It is a chemical element with the symbol Au (from Latin: aurum) and atomic number 79, making it one of the higher atomic number elements that occur naturally.
In its purest form, it is a bright, slightly reddish yellow, dense, soft, malleable, and ductile metal. Chemically, gold is a transition metal and a group 11 element. It is one of the least reactive chemical elements and is solid under standard conditions.
Gold often occurs in free elemental (native) form, as nuggets or grains, in rocks, in veins, and in alluvial deposits.
Gold is insoluble in nitric acid, which dissolves silver and base metals, a property that has long been used to refine gold and to confirm the presence of gold in metallic objects, giving rise to the term acid test. Gold also dissolves in alkaline solutions of cyanide, which are used in mining and electroplating.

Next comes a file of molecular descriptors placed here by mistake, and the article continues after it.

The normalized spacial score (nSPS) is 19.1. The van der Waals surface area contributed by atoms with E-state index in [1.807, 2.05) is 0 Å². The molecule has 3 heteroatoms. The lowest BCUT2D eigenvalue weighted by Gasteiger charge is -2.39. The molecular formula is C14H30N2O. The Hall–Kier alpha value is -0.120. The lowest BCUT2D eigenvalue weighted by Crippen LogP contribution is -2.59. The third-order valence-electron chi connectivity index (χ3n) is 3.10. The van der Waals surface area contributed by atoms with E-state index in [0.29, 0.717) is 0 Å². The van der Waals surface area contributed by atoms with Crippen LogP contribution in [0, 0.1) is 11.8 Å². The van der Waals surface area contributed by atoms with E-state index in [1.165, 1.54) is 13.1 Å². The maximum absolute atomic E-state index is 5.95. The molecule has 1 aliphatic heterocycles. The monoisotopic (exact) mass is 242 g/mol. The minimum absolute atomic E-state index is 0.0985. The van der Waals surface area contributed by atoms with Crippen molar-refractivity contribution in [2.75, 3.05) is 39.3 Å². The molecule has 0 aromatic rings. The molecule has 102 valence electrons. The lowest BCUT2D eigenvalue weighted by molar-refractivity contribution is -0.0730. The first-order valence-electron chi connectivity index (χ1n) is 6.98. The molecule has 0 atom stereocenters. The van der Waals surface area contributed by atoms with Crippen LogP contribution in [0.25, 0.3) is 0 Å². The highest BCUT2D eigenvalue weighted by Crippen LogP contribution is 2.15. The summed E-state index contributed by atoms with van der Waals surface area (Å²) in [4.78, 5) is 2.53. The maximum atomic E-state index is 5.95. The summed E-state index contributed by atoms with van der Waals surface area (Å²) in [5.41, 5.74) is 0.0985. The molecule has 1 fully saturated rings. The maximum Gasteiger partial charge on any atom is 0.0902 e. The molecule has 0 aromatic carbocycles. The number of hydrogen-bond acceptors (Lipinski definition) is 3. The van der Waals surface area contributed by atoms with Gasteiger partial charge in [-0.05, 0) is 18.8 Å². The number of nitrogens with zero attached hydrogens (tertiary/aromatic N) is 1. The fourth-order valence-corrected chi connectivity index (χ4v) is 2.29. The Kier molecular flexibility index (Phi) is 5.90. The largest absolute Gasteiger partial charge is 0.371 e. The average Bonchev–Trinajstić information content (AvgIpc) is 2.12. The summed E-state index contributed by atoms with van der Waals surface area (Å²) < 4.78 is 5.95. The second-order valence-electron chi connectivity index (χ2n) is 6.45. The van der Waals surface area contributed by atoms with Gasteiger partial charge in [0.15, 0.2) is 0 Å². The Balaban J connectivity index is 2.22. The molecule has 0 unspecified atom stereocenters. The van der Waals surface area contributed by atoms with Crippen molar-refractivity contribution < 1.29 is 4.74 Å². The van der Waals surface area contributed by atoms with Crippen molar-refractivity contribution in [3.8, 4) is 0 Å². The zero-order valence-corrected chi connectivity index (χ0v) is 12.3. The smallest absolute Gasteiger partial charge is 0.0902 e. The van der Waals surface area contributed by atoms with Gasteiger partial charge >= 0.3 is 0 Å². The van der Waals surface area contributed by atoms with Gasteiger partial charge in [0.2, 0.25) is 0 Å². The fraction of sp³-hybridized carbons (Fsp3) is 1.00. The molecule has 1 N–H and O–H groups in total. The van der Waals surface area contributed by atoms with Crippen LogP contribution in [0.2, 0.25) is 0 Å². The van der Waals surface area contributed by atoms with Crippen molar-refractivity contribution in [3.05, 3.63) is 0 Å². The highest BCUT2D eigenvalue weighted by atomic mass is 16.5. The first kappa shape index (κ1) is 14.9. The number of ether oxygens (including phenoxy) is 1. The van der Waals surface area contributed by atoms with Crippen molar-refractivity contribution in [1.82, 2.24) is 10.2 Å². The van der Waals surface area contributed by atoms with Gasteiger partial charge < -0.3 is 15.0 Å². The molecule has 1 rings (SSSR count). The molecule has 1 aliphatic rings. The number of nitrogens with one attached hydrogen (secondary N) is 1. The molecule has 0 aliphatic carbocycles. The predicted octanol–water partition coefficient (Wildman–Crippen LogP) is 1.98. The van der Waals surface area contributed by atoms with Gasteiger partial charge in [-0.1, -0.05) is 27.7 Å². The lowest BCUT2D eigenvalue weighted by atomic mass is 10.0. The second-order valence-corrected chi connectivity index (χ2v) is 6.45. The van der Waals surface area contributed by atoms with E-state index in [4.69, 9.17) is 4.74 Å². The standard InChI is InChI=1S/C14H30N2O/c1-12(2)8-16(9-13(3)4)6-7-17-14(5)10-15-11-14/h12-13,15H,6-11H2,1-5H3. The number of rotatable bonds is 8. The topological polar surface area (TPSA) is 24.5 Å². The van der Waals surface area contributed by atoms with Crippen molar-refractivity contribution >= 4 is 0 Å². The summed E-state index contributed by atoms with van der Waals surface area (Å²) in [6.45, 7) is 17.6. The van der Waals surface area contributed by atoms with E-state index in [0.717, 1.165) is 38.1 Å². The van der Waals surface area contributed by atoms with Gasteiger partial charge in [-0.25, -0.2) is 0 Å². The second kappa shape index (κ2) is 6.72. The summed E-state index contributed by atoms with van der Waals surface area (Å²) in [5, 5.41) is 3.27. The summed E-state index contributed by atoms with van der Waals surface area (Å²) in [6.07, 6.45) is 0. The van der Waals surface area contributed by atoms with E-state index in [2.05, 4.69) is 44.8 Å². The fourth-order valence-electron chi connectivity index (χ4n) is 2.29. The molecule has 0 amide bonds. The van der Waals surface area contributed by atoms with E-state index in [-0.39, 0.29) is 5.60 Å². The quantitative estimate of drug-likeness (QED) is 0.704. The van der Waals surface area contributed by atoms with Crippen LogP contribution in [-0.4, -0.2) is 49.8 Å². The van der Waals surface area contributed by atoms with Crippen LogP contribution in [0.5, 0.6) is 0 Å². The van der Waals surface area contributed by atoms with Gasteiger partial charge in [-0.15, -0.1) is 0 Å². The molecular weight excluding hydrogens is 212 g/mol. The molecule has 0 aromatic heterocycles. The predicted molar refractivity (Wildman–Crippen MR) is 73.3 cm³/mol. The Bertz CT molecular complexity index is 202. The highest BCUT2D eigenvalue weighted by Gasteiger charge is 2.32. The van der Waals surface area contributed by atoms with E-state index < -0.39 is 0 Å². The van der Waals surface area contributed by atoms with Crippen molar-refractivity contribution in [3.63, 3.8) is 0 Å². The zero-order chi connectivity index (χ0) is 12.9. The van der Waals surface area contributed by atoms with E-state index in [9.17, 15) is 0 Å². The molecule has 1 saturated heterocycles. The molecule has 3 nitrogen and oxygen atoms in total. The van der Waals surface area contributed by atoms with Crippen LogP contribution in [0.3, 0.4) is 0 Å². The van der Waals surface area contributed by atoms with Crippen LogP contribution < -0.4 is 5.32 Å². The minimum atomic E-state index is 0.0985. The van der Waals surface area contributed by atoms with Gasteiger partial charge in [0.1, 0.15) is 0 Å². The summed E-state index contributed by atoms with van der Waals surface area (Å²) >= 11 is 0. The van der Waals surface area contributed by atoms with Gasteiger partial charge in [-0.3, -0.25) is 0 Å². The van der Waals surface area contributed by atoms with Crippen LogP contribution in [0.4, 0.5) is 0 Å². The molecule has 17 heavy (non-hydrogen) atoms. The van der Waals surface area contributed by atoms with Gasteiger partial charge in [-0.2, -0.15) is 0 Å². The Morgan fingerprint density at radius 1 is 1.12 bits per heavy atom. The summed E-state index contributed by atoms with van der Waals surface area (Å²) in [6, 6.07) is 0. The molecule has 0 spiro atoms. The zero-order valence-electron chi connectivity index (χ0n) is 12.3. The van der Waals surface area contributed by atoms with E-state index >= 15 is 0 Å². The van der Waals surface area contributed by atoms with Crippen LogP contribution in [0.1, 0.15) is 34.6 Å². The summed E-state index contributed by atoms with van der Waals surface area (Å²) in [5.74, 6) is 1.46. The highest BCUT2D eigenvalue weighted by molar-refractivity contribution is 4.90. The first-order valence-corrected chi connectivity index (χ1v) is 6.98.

Gold dissolves in mercury, forming amalgam alloys, but this is not a chemical reaction.
Names and Identifiers
|Molecular Weight:||196.967 g/mol|
|EC Number :||231-165-9|
|Other Names:||Or, Oro, Ouro, Guld|
Physical & Chemical Properties
|Boiling Point:||3243 K (2970 °C, 5378 °F)|
|Melting Point:||1337.33 K (1064.18 °C, 1947.52 °F)|
|Flash Point:||4 °C|
|RIDADR:||UN 1789 8/PG 3|
Gold has only one stable isotope, 197 Au, which is also its only naturally occurring isotope, so gold is both a mononuclidic and monoisotopic element.
Thirty-six radioisotopes have been synthesized, ranging in atomic mass from 169 to 205. The most stable of these is 195Au with a half-life of 186.1 days.
Naturally occurring isotopes
|Isotope||Mass/Da||Natural abundance (atom %)||Nuclear spin (I)||Magnetic moment (μ/μN)|
|Isotope||Mass/Da||Half-life||Mode of decay||Nuclear spin||Nuclear magnetic moment|
|194Au||193.96534||1.64 d||EC to 194Pt||1||0.075|
|195Au||194.965017||186.12 d||EC to 195Pt||3/2||0.149|
|196Au||196.966551||6.18 d||EC to 196Pt; β– to 196Hg||2||0.591|
|198Au||197.968225||2.694 d||β– to 198Hg||2||0.5934|
|199Au||198.968748||3.14 d||β– to 199Hg||3/2||0.2715|